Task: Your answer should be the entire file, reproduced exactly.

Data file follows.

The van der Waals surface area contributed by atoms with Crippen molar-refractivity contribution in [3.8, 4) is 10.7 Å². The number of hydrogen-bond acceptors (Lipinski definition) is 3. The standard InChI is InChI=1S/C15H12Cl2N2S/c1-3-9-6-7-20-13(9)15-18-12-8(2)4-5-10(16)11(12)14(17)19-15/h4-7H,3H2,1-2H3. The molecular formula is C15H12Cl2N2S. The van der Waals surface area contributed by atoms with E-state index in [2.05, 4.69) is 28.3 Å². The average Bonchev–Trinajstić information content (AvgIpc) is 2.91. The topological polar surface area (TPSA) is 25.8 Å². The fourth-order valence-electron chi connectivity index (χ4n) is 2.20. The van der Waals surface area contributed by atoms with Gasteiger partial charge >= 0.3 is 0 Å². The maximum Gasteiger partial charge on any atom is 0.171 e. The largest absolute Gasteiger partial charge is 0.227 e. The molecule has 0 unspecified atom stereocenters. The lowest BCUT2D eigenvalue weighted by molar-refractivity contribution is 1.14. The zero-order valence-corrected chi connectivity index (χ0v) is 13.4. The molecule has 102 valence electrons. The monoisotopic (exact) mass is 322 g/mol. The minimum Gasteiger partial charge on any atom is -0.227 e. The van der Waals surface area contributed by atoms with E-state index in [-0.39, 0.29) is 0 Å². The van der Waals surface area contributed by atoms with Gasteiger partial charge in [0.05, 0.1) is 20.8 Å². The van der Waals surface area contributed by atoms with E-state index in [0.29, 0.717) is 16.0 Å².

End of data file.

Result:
The van der Waals surface area contributed by atoms with Crippen molar-refractivity contribution in [3.8, 4) is 10.7 Å². The number of hydrogen-bond acceptors (Lipinski definition) is 3. The standard InChI is InChI=1S/C15H12Cl2N2S/c1-3-9-6-7-20-13(9)15-18-12-8(2)4-5-10(16)11(12)14(17)19-15/h4-7H,3H2,1-2H3. The molecular formula is C15H12Cl2N2S. The van der Waals surface area contributed by atoms with E-state index in [2.05, 4.69) is 28.3 Å². The average Bonchev–Trinajstić information content (AvgIpc) is 2.91. The topological polar surface area (TPSA) is 25.8 Å². The fourth-order valence-electron chi connectivity index (χ4n) is 2.20. The van der Waals surface area contributed by atoms with Gasteiger partial charge >= 0.3 is 0 Å². The maximum Gasteiger partial charge on any atom is 0.171 e. The largest absolute Gasteiger partial charge is 0.227 e. The molecule has 0 unspecified atom stereocenters. The lowest BCUT2D eigenvalue weighted by molar-refractivity contribution is 1.14. The zero-order valence-corrected chi connectivity index (χ0v) is 13.4. The molecule has 102 valence electrons. The monoisotopic (exact) mass is 322 g/mol. The minimum Gasteiger partial charge on any atom is -0.227 e. The van der Waals surface area contributed by atoms with E-state index in [-0.39, 0.29) is 0 Å². The van der Waals surface area contributed by atoms with Gasteiger partial charge in [0.05, 0.1) is 20.8 Å². The van der Waals surface area contributed by atoms with E-state index in [0.29, 0.717) is 16.0 Å².